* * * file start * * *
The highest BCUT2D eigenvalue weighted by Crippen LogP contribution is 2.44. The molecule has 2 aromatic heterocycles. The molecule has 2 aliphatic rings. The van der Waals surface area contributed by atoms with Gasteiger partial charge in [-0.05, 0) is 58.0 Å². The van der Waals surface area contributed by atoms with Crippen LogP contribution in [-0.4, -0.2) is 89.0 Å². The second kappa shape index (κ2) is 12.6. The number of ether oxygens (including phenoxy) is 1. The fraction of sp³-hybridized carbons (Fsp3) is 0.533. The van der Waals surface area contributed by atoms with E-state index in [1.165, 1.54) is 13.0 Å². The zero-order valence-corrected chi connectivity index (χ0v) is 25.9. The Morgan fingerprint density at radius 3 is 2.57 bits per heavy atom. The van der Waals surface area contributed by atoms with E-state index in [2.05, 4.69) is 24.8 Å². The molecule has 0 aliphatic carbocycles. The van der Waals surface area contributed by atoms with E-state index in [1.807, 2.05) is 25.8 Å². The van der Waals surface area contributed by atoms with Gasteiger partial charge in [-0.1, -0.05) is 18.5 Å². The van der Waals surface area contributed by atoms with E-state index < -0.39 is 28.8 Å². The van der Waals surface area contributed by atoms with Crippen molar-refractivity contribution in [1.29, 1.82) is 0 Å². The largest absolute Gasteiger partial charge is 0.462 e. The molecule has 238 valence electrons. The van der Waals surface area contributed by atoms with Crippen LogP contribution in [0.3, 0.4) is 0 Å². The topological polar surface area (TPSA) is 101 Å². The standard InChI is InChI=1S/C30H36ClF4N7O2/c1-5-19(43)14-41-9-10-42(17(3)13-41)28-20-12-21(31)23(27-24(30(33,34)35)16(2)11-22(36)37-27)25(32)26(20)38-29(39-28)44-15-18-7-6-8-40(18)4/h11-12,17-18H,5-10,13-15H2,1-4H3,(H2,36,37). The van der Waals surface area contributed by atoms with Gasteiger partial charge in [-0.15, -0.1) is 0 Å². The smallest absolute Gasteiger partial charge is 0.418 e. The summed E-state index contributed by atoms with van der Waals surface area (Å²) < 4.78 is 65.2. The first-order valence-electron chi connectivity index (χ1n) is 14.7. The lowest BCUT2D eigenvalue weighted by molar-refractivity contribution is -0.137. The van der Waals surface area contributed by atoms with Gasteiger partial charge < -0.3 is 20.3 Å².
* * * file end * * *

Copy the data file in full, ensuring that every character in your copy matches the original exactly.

The highest BCUT2D eigenvalue weighted by Crippen LogP contribution is 2.44. The molecule has 2 aromatic heterocycles. The molecule has 2 aliphatic rings. The van der Waals surface area contributed by atoms with Gasteiger partial charge in [-0.05, 0) is 58.0 Å². The van der Waals surface area contributed by atoms with Crippen LogP contribution in [-0.4, -0.2) is 89.0 Å². The second kappa shape index (κ2) is 12.6. The number of ether oxygens (including phenoxy) is 1. The fraction of sp³-hybridized carbons (Fsp3) is 0.533. The van der Waals surface area contributed by atoms with E-state index in [1.165, 1.54) is 13.0 Å². The zero-order valence-corrected chi connectivity index (χ0v) is 25.9. The Morgan fingerprint density at radius 3 is 2.57 bits per heavy atom. The van der Waals surface area contributed by atoms with E-state index in [2.05, 4.69) is 24.8 Å². The molecule has 0 aliphatic carbocycles. The van der Waals surface area contributed by atoms with E-state index in [1.807, 2.05) is 25.8 Å². The van der Waals surface area contributed by atoms with Gasteiger partial charge in [-0.1, -0.05) is 18.5 Å². The van der Waals surface area contributed by atoms with E-state index < -0.39 is 28.8 Å². The van der Waals surface area contributed by atoms with Crippen molar-refractivity contribution in [1.29, 1.82) is 0 Å². The largest absolute Gasteiger partial charge is 0.462 e. The molecule has 238 valence electrons. The van der Waals surface area contributed by atoms with Crippen LogP contribution in [0.3, 0.4) is 0 Å². The topological polar surface area (TPSA) is 101 Å². The standard InChI is InChI=1S/C30H36ClF4N7O2/c1-5-19(43)14-41-9-10-42(17(3)13-41)28-20-12-21(31)23(27-24(30(33,34)35)16(2)11-22(36)37-27)25(32)26(20)38-29(39-28)44-15-18-7-6-8-40(18)4/h11-12,17-18H,5-10,13-15H2,1-4H3,(H2,36,37). The van der Waals surface area contributed by atoms with Gasteiger partial charge in [-0.15, -0.1) is 0 Å². The smallest absolute Gasteiger partial charge is 0.418 e. The summed E-state index contributed by atoms with van der Waals surface area (Å²) < 4.78 is 65.2. The first-order valence-electron chi connectivity index (χ1n) is 14.7. The lowest BCUT2D eigenvalue weighted by molar-refractivity contribution is -0.137. The van der Waals surface area contributed by atoms with Gasteiger partial charge < -0.3 is 20.3 Å².